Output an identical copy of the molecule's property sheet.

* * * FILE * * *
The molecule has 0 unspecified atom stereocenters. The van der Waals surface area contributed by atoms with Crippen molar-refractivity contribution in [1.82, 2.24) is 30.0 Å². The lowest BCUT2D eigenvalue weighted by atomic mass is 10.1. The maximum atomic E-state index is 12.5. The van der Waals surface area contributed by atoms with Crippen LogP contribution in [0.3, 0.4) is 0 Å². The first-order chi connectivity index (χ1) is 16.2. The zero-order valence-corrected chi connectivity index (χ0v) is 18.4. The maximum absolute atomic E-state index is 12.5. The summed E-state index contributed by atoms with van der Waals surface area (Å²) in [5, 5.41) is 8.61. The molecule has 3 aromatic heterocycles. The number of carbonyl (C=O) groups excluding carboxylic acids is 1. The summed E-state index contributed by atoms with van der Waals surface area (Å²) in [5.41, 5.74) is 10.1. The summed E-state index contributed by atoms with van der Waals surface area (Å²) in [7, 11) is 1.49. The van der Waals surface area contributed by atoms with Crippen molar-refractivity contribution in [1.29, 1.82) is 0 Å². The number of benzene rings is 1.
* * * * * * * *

The molecule has 0 unspecified atom stereocenters. The van der Waals surface area contributed by atoms with Crippen molar-refractivity contribution in [1.82, 2.24) is 30.0 Å². The lowest BCUT2D eigenvalue weighted by atomic mass is 10.1. The maximum atomic E-state index is 12.5. The van der Waals surface area contributed by atoms with Crippen LogP contribution in [0.3, 0.4) is 0 Å². The first-order chi connectivity index (χ1) is 16.2. The zero-order valence-corrected chi connectivity index (χ0v) is 18.4. The maximum absolute atomic E-state index is 12.5. The summed E-state index contributed by atoms with van der Waals surface area (Å²) in [5, 5.41) is 8.61. The molecule has 3 aromatic heterocycles. The number of carbonyl (C=O) groups excluding carboxylic acids is 1. The summed E-state index contributed by atoms with van der Waals surface area (Å²) in [5.41, 5.74) is 10.1. The summed E-state index contributed by atoms with van der Waals surface area (Å²) in [7, 11) is 1.49. The van der Waals surface area contributed by atoms with Crippen molar-refractivity contribution in [1.29, 1.82) is 0 Å². The number of benzene rings is 1.